Intangible assets are now the primary business drivers in the global economy—and measurement and valuation issues are central to corporate success. That’s why the IP Value Publishing division of BVR is launching a comprehensive, new monthly reporter, IP Management & Valuation (IPMV). IPMV focuses on valuation not only for appraisers, but for chief IP officers, lawyers and other stakeholders who must identify, value, protect, and grow IP assets.
The premiere issue includes articles by top experts on:
- Indirect profits from copyright infringement...
- Fundamental principles of patent value...
- The 14 “warning signs” when valuing your IP portfolio...
- Exclusive analysis of the most significant recent IP litigation, including the Oracle/SAP decision...
- A new professional certification in intangible asset valuation... and,
- How the America Invents Act impacts valuation, complete with implementation dates
IP Value Wire subscribers can get the current issue of the IPMV for free. For more information and to download the current issue, click here.
In a podcast publicized by Legal IQ, Adrian Spillman, Global Head of IP at Intercell, discussed the need to make the tough decisions with respect to patents, and the importance of IP valuation to triaging those patents. Having a good idea of what the income stream from a patent is likely to be allows for the creation of a cost/benefit analysis, and that is essential in deciding what to and what not to patent. In addition, knowing the value of discreet IP holdings allows IP managers to communicate the overall value of a patent portfolio to “C”-level management.
Readers can listen to the full interview podcast and read the transcript here. The February issue of BVR’s IP Management & Valuation will feature a must-read article by Mike Lloyd of Griffith Hack and Doris Speilthenner of Ambercite on how IP managers can derive an objective opinion on patent quality.
Plagiarism Today has listed seven factors that affect copyright infringement:
- The Medium. For example, text attracts more illegal copying.
- Target Audience. It appears some demographics have worse tendencies than others.
- Ease of Access. If it is already easily obtainable, there will be little reason to infringe.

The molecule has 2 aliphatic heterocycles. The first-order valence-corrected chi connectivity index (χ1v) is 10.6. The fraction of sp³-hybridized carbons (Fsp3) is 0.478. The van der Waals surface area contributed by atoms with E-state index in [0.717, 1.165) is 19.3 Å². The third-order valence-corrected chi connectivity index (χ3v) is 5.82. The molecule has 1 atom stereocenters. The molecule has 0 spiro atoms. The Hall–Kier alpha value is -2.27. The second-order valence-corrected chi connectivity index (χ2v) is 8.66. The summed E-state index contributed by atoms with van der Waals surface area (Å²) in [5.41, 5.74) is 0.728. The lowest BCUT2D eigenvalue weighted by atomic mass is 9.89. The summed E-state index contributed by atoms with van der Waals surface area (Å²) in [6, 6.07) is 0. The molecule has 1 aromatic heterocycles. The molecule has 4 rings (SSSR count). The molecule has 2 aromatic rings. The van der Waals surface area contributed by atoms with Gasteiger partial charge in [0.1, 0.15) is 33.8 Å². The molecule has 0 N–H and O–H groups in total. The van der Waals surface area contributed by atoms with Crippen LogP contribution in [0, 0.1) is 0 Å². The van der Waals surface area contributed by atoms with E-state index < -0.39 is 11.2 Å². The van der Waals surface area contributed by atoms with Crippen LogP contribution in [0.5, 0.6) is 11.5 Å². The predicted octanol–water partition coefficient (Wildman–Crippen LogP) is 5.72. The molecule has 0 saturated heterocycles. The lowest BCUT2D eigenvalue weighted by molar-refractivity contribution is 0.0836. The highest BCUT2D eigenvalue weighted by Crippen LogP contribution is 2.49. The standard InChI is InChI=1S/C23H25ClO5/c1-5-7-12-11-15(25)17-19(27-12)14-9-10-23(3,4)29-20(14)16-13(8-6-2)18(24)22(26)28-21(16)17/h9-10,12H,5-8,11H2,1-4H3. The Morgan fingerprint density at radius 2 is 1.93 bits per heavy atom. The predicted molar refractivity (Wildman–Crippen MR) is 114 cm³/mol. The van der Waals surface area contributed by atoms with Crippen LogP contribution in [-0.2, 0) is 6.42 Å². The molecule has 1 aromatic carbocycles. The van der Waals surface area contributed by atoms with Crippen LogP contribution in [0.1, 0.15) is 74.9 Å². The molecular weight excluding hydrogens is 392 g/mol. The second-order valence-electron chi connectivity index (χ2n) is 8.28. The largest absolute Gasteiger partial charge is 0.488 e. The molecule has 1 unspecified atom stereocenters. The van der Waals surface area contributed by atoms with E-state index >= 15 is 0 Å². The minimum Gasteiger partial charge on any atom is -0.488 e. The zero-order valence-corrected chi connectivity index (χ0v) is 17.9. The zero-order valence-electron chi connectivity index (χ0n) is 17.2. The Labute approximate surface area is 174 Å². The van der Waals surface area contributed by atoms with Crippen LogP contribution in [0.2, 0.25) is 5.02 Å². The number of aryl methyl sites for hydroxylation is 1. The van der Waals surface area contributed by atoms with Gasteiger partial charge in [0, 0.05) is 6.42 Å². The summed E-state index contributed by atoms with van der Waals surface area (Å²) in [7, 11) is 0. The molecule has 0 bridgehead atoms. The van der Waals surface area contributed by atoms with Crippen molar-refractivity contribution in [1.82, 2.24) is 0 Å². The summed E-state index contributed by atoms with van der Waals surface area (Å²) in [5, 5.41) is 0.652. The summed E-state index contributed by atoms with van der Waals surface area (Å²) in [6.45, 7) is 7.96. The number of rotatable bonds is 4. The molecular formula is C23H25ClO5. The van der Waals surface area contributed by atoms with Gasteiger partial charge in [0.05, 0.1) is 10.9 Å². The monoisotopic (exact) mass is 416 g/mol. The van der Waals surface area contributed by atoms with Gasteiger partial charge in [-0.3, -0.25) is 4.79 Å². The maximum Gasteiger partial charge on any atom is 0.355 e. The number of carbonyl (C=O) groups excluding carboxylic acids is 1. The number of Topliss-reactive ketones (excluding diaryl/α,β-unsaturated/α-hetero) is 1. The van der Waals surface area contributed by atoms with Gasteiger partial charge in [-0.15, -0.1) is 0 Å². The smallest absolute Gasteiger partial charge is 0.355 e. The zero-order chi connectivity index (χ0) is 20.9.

- Licensing. Though it is up for debate, the article takes the position a clear path to legal licensing reduces infringement. To see how copyright assets are licensed and get a feel for royalty rates, readers should review Royalty Rates in Copyright Agreements: A BVR Guide to Full-Text Licensing Agreements.
- Copyright Enforcement. Just as with any IP, the ability and willingness to prosecute adds to the value.
Analysts and copyright asset holders can run down this checklist and get a good feel of the likelihood of infringement affecting the asset’s value over the long term.
At a pre-IP valuation meeting, set and communicate the standards all will be working under. In BVR’s Guide to Intellectual Property Valuation, Mike Pellegrino lays out fundamental procedures before valuing IP, instructive to IP owners and analysts alike:
- Establish and communicate the valuation project type. At a project kickoff meeting, the project manager discusses the type of valuation being performed. Is it a non-certified valuation calculation? Is it an appraisal that will conform to the USPAP (Uniform Standards of Professional Appraisal Practice) standards?
- Chose the value standard. The project manager decides the value standard (fair value, fair market value, etc.). While the due diligence procedures for IP valuation do not vary as a result of the standard chosen, downstream activities such as market research, valuation modeling, and valuation reporting will depend on the value standard.
- Set key project milestone dates and establish the overall project schedule.
- Divide up and assign engagement tasks.
Jeremy Nicholl says to register photographic images at the US Copyright Office. “The U.S. may be a Berne signatory, but in practice the USA has a dual copyright system: major protection and zero protection.” Unregistered images are still copyrighted, but the remedies are quite limited. Registration carries with it statutory damages of $150,000 per infringement, plus legal costs. Valuators of such assets need to ask one more question: Is EVERY frame registered?
Watermarking is a technique photographers hate. A strong one ruins an image; a weak one is too easy to remove. The best practice to protect value is to place copyright information immediately next to the photography.
Finally, if you catch an infringer, document it. Screenshots are useful, as is downloading web pages to capture source code from the infringing site.
There is value in the IP of photography. Licenses in ktMINE reflect royalty rates of up to 10% of gross profit for non-exclusive use of photography. That value should be protected.
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